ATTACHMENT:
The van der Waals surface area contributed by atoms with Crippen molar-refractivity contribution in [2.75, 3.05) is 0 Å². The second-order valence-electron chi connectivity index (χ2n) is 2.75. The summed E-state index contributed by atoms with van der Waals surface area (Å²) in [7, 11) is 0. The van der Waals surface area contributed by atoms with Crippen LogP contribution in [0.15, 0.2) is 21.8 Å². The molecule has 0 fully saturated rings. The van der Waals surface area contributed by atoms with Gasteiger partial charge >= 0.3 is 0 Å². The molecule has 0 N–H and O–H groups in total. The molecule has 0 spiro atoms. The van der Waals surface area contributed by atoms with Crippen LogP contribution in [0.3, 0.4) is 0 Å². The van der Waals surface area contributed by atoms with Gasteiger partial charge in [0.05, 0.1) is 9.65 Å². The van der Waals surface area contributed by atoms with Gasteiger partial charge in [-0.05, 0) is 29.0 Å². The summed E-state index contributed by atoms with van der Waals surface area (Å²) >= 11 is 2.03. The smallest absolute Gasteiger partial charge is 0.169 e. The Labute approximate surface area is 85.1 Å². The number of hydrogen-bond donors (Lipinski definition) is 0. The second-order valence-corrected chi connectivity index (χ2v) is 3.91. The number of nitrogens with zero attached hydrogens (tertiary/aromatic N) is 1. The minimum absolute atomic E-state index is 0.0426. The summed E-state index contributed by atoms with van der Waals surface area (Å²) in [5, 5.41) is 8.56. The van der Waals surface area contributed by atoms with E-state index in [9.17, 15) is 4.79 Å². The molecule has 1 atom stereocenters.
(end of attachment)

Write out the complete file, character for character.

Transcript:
The van der Waals surface area contributed by atoms with Crippen molar-refractivity contribution in [2.75, 3.05) is 0 Å². The second-order valence-electron chi connectivity index (χ2n) is 2.75. The summed E-state index contributed by atoms with van der Waals surface area (Å²) in [7, 11) is 0. The van der Waals surface area contributed by atoms with Crippen LogP contribution in [0.15, 0.2) is 21.8 Å². The molecule has 0 fully saturated rings. The van der Waals surface area contributed by atoms with Gasteiger partial charge >= 0.3 is 0 Å². The molecule has 0 N–H and O–H groups in total. The molecule has 0 spiro atoms. The van der Waals surface area contributed by atoms with Crippen LogP contribution in [0.3, 0.4) is 0 Å². The van der Waals surface area contributed by atoms with Gasteiger partial charge in [0.05, 0.1) is 9.65 Å². The van der Waals surface area contributed by atoms with Gasteiger partial charge in [-0.05, 0) is 29.0 Å². The summed E-state index contributed by atoms with van der Waals surface area (Å²) >= 11 is 2.03. The smallest absolute Gasteiger partial charge is 0.169 e. The Labute approximate surface area is 85.1 Å². The number of hydrogen-bond donors (Lipinski definition) is 0. The second-order valence-corrected chi connectivity index (χ2v) is 3.91. The number of nitrogens with zero attached hydrogens (tertiary/aromatic N) is 1. The minimum absolute atomic E-state index is 0.0426. The summed E-state index contributed by atoms with van der Waals surface area (Å²) in [5, 5.41) is 8.56. The van der Waals surface area contributed by atoms with E-state index in [9.17, 15) is 4.79 Å². The molecule has 1 atom stereocenters.